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All things Pecans, Koinonia Farm

Koinonia Farm was founded in 1942 pioneering as one of the first integrated farms in Georgia. Growing Pecans since the 1950’s. They started a mail order business, that today, sells all over the world.

Fast forward to 2012, they transitioned their working Pecan Farm to Biological methods. Biological Farming is based off sustainability and optimizing microbiology of soil to recycle nutrients.  In Biological Farming minimal use of synthetic fertilizers and pesticides is okay. Koinonia Farm decided in 2012, they would completely refrain from synthetic inputs. Today, they are a permaculture that takes care of the earth and goes “beyond organic.”

In 2019 they planted 500 new Pecan orchards, and partnered with a small cattle rancher. The addition of ruminant animals builds organic matter and biodiversity. When cows graze they pull and tug at root systems. Similar to exercise the constant chewing of the cows reinforces new growth. In turn, nutrients are recycled back to the soil, as manure. The addition of ruminant animals will greatly benefit the long term health of the farm. Presently, the farm is in the process of becoming certified organic, but acting as an organic farm is nothing new to this group.

As a working-farm, everything is done in-house. I love this! After the Pecans have been harvested, shelled, separated, and washed; they are bagged, stored cool for freshness and major flavor. The Pecans are shipped to-order or sent to the farm bakery.

Yes, you read that correctly, bakery! The bakery sounds like a dream where Fair Trade chocolate is hand-poured to make Pecan Bars, and Breads. On their website you can snag Fair Trade Coffee, Olive Oil, Spices, and Couscous. They also source GOPA (Georgia Organic Peanut Association) Peanuts and make house made Peanut Butter.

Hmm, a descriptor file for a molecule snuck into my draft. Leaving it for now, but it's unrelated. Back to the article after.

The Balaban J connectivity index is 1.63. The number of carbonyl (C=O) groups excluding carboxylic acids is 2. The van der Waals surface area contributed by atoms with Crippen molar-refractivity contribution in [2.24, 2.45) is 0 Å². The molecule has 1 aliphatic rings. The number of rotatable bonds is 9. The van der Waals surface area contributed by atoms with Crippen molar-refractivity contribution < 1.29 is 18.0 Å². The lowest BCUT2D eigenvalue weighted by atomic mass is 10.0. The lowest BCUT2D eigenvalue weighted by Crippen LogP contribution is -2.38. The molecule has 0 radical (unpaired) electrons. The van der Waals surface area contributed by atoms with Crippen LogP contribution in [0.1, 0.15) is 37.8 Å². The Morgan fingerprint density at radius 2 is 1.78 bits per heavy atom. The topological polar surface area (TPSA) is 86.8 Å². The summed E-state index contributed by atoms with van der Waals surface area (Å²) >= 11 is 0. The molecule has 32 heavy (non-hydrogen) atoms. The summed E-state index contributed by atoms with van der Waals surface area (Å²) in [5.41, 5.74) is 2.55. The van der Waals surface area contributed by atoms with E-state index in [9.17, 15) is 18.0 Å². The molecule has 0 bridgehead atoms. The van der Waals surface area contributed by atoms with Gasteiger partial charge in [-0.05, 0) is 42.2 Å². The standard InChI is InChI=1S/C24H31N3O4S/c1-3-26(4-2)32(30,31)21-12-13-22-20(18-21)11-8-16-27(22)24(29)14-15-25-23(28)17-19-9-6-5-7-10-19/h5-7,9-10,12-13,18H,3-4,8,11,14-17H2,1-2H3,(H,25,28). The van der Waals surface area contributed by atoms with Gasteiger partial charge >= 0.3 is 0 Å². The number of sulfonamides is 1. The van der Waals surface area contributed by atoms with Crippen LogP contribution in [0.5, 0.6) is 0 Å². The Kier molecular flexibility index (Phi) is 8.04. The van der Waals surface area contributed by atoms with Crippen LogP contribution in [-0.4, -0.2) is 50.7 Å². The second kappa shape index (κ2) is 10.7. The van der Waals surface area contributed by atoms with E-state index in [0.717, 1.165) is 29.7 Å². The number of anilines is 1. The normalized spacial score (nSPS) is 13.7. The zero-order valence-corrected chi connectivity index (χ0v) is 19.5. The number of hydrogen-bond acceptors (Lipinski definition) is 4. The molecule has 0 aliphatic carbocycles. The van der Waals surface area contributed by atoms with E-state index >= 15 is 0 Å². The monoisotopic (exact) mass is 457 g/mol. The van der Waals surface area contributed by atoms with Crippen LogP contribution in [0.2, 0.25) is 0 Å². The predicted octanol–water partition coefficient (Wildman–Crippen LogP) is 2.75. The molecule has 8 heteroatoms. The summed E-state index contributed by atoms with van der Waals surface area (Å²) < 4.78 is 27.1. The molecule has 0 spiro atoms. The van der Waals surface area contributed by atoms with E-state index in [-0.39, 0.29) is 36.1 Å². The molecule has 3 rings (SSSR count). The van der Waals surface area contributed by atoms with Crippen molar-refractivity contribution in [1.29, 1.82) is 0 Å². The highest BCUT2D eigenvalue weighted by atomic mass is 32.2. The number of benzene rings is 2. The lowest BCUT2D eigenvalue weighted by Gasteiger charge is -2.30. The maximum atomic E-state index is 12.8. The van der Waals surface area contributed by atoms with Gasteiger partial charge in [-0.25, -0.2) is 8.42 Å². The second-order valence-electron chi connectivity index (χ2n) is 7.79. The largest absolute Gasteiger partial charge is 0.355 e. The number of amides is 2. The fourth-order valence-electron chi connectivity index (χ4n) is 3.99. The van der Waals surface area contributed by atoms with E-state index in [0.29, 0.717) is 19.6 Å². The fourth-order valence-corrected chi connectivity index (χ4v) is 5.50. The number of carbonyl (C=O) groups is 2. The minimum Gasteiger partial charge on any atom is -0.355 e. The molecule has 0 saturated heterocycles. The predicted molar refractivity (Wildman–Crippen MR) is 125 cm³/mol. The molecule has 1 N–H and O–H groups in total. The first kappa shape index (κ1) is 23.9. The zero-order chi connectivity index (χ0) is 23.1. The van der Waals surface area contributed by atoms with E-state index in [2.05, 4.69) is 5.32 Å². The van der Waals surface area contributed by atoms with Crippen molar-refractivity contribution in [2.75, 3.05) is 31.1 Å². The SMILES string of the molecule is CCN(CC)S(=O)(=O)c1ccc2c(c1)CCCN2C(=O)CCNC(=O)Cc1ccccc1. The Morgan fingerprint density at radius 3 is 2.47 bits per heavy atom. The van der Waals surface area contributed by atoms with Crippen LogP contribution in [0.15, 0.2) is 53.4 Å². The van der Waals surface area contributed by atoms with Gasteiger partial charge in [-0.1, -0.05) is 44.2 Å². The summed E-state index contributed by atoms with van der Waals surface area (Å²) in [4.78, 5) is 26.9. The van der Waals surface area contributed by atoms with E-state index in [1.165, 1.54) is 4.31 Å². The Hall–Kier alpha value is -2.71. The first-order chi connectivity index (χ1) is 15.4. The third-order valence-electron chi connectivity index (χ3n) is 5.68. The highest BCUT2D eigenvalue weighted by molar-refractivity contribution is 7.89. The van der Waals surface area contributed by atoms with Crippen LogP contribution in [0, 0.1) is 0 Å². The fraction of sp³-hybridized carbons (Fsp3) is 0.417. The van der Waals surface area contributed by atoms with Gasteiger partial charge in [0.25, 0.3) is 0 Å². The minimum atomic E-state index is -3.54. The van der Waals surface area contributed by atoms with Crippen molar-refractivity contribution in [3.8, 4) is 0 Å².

I called about Pecans but got so much more. I enjoyed getting to know their values as farmers. I know what it means to operate as Biological Farm by their standards.  And, their dedication to the quality and ethical treatment of people is equally important.

A good percentage of the nuts we eat are not grown in the United States but are misleadingly sold to us as if they were. There is really no way to know where nuts are coming from when shopping at the Grocery Store. Having the ability to break away from commodity nuts and shop direct is leaning into grown and processed in America. Supporting smaller farms is leaning into local economies and American families who work hard to grow healthy food that benefits the earth.

Moms are the gateway to the kitchen and a huge powerhouse in driving markets. Take my hand and trade-up the Pecans and other nut varieties in your kitchen!

~XO Nancy